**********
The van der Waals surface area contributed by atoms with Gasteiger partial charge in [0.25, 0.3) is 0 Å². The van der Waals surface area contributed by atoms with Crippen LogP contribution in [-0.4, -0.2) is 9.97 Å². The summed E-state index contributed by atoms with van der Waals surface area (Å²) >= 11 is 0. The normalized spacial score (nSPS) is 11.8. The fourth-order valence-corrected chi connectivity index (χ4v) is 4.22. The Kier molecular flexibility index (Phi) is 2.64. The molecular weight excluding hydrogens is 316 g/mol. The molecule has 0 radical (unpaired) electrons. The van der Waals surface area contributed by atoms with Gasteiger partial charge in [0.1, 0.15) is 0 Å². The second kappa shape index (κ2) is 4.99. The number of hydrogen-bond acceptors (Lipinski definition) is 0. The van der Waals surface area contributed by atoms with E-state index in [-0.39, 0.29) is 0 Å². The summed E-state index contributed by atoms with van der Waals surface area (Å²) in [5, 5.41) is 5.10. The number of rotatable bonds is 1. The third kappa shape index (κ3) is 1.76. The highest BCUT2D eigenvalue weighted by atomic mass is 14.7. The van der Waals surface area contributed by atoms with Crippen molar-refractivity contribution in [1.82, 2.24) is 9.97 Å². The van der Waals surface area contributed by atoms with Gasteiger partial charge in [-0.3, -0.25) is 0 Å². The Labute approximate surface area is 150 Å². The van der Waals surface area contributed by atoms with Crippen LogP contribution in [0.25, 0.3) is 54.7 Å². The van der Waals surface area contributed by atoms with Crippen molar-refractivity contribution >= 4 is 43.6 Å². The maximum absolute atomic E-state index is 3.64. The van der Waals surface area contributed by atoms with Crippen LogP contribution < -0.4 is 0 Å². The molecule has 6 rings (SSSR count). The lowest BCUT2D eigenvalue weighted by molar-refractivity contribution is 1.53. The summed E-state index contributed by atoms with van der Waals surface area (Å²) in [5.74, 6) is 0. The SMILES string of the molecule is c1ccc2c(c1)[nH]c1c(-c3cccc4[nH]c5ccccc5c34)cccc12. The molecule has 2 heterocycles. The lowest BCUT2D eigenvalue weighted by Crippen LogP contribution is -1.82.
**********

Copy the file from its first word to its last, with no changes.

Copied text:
The van der Waals surface area contributed by atoms with Gasteiger partial charge in [0.25, 0.3) is 0 Å². The van der Waals surface area contributed by atoms with Crippen LogP contribution in [-0.4, -0.2) is 9.97 Å². The summed E-state index contributed by atoms with van der Waals surface area (Å²) >= 11 is 0. The normalized spacial score (nSPS) is 11.8. The fourth-order valence-corrected chi connectivity index (χ4v) is 4.22. The Kier molecular flexibility index (Phi) is 2.64. The molecular weight excluding hydrogens is 316 g/mol. The molecule has 0 radical (unpaired) electrons. The van der Waals surface area contributed by atoms with Gasteiger partial charge in [0.1, 0.15) is 0 Å². The second kappa shape index (κ2) is 4.99. The number of hydrogen-bond acceptors (Lipinski definition) is 0. The van der Waals surface area contributed by atoms with E-state index in [-0.39, 0.29) is 0 Å². The summed E-state index contributed by atoms with van der Waals surface area (Å²) in [5, 5.41) is 5.10. The number of rotatable bonds is 1. The third kappa shape index (κ3) is 1.76. The highest BCUT2D eigenvalue weighted by atomic mass is 14.7. The van der Waals surface area contributed by atoms with Crippen molar-refractivity contribution in [1.82, 2.24) is 9.97 Å². The van der Waals surface area contributed by atoms with Gasteiger partial charge in [-0.3, -0.25) is 0 Å². The Labute approximate surface area is 150 Å². The van der Waals surface area contributed by atoms with Crippen LogP contribution in [0.25, 0.3) is 54.7 Å². The van der Waals surface area contributed by atoms with Crippen molar-refractivity contribution >= 4 is 43.6 Å². The maximum absolute atomic E-state index is 3.64. The van der Waals surface area contributed by atoms with Crippen LogP contribution < -0.4 is 0 Å². The molecule has 6 rings (SSSR count). The lowest BCUT2D eigenvalue weighted by molar-refractivity contribution is 1.53. The summed E-state index contributed by atoms with van der Waals surface area (Å²) in [5.74, 6) is 0. The SMILES string of the molecule is c1ccc2c(c1)[nH]c1c(-c3cccc4[nH]c5ccccc5c34)cccc12. The molecule has 2 heterocycles. The lowest BCUT2D eigenvalue weighted by Crippen LogP contribution is -1.82.